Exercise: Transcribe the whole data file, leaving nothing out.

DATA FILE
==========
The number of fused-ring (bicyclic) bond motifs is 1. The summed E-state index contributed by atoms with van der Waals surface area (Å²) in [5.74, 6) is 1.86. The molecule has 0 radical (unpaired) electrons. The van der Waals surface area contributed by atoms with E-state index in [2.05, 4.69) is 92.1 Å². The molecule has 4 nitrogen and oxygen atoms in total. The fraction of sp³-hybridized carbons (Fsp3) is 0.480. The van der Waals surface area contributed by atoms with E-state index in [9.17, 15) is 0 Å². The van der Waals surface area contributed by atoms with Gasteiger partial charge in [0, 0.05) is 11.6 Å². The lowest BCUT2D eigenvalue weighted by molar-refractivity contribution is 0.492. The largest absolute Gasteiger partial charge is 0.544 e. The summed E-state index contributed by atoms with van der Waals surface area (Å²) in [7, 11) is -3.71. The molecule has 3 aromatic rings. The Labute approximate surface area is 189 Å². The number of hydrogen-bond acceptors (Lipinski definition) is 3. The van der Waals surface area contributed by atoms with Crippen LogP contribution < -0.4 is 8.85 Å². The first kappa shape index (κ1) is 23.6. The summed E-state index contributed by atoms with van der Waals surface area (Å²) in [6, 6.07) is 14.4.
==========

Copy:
The number of fused-ring (bicyclic) bond motifs is 1. The summed E-state index contributed by atoms with van der Waals surface area (Å²) in [5.74, 6) is 1.86. The molecule has 0 radical (unpaired) electrons. The van der Waals surface area contributed by atoms with E-state index in [2.05, 4.69) is 92.1 Å². The molecule has 4 nitrogen and oxygen atoms in total. The fraction of sp³-hybridized carbons (Fsp3) is 0.480. The van der Waals surface area contributed by atoms with E-state index in [9.17, 15) is 0 Å². The van der Waals surface area contributed by atoms with Gasteiger partial charge in [0, 0.05) is 11.6 Å². The lowest BCUT2D eigenvalue weighted by molar-refractivity contribution is 0.492. The largest absolute Gasteiger partial charge is 0.544 e. The summed E-state index contributed by atoms with van der Waals surface area (Å²) in [7, 11) is -3.71. The molecule has 3 aromatic rings. The Labute approximate surface area is 189 Å². The number of hydrogen-bond acceptors (Lipinski definition) is 3. The van der Waals surface area contributed by atoms with Crippen LogP contribution < -0.4 is 8.85 Å². The first kappa shape index (κ1) is 23.6. The summed E-state index contributed by atoms with van der Waals surface area (Å²) in [6, 6.07) is 14.4.